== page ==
The title of this piece, if it were for an online article, is what you might consider a clickbait headline. But it’s true: The International Energy Agency, a Paris-headquartered intergovernmental organization, has declared that electric vehicles will account for 18% of all cars sold around the world in 2023—up from just 2.5% in 2019. That’s not fake news.
The growth of EV sales right now is so fast that the org is predicting that by 2030, global demand for oil will go down by 5 million barrels a day. If this still doesn’t convince you to consider owning an EV, maybe this will: According to a Reuters story, an IEA officer estimates that small- and medium-size electric cars will achieve “price parity” with their internal-combustion-engined counterparts by mid-2020s (SUVs and pickups, the officer says, will have that parity in the 2030s).
As you read this, EVs are most popular in China, Europe, and the US. So much so that by 2030, it is expected that 60% of total car sales in these territories will be courtesy of electric vehicles.
If you think that engine-less cars are a long way off in poor countries like ours, may I remind you that just a couple of years ago, the arrival of EVs in our market was unthinkable. Today, not only do we finally have a set of rules and regulations making EVs legal in the Philippines, but the influx of electric cars on our shores is steadily increasing. From cheap ones like the Jetour Ice Cream (P699,000) to expensive ones like the Hongqi E-HS9 (P4.98 million), automakers seemingly have an EV offering for buyers from all classes.
And it’s not just the Chinese that are peddling EVs; even traditional, mainstream brands now have them. Nissan has the Leaf, while luxury brands like BMW (iX3 and i7) and Lexus (RZ450e) are taking advantage of wealthy Filipinos’ desire to be early adopters, eye-watering prices notwithstanding.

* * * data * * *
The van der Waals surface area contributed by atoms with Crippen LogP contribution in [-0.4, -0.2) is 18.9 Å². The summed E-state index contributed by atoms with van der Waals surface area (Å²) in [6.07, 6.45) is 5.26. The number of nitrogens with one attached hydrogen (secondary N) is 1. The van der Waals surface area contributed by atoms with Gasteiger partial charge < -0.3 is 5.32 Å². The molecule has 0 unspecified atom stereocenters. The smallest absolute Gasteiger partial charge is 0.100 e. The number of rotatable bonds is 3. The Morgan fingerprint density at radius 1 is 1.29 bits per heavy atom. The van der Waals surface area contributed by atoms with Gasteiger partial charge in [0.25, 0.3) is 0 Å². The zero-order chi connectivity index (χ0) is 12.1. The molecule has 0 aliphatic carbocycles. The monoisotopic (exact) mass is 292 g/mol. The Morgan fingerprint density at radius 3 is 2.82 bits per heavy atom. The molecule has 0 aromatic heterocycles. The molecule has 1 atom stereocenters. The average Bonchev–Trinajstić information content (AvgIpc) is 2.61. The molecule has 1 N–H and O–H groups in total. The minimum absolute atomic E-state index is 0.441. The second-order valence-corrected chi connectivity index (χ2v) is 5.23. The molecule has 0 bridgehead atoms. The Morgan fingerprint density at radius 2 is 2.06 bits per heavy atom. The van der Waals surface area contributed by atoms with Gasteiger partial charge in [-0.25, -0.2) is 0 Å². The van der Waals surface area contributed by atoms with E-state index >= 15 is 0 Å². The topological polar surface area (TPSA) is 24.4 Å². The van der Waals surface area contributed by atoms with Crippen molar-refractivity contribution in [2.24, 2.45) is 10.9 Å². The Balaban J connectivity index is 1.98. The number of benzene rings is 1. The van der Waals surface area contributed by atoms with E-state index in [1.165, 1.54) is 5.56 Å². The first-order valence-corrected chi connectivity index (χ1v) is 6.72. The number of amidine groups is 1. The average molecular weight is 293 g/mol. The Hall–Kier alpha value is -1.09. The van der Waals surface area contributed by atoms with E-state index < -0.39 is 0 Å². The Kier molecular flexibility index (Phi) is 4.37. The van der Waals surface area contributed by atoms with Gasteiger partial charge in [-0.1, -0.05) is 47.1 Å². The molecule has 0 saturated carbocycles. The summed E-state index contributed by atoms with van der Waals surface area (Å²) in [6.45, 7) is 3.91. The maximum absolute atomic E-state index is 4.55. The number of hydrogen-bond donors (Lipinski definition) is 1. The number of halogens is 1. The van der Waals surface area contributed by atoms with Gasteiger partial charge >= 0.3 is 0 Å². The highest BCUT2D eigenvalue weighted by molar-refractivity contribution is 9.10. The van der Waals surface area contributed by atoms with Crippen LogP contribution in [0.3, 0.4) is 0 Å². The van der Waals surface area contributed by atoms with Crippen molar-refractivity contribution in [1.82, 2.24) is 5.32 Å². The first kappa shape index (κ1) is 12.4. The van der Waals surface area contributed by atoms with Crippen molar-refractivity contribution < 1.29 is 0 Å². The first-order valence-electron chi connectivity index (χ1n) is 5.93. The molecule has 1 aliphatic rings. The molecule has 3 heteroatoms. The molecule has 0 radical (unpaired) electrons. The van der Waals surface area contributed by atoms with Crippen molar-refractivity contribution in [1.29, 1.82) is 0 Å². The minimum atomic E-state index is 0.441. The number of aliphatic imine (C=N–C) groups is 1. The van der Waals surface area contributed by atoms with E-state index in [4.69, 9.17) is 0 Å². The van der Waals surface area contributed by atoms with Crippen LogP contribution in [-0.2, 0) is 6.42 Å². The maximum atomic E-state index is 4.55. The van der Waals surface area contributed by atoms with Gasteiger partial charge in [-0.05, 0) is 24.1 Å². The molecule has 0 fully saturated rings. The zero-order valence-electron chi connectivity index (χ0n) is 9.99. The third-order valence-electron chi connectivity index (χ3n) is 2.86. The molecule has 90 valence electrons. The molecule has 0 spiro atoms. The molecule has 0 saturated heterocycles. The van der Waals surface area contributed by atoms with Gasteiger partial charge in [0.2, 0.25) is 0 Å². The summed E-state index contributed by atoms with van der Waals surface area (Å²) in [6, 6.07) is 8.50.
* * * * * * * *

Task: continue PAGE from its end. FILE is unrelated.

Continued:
They say that for developing countries like ours, the implementation of electrified vehicles will generally commence among motorcycles and tricycles. Well, go out and observe the traffic within Metro Manila. I guarantee you that this is exactly what’s happening on our roads now. It’s slow, but it’s happening.
Among our ASEAN neighbors, EVs have started to tempt motorists. EV sales in Thailand have risen to 3%. In Indonesia, the figure is 1.5%. These numbers are not a joke. It would be interesting to find out the statistics in our market. Sure, the number may be laughable for now, but wait for the aforementioned “price parity” to become a reality and then let’s talk.
No, I’m not promoting EVs. I’m just a journalist that’s reporting the news. And right now, the news is that everyone is going electric. Last year, over 10 million EVs were sold around the world. This year, IEA is saying that 14 million EVs will leave showroom floors. To be honest, no one saw this coming. Okay, we saw this coming—but not this fast.
If you’ve reached this far reading this article, maybe you’re now checking when you need to replace your ICE car. Hopefully, the answer will be in your favor.
FILL YOUR TANK: “The works of the Lord are great, studied by all who have pleasure in them.” (Psalms 111:2)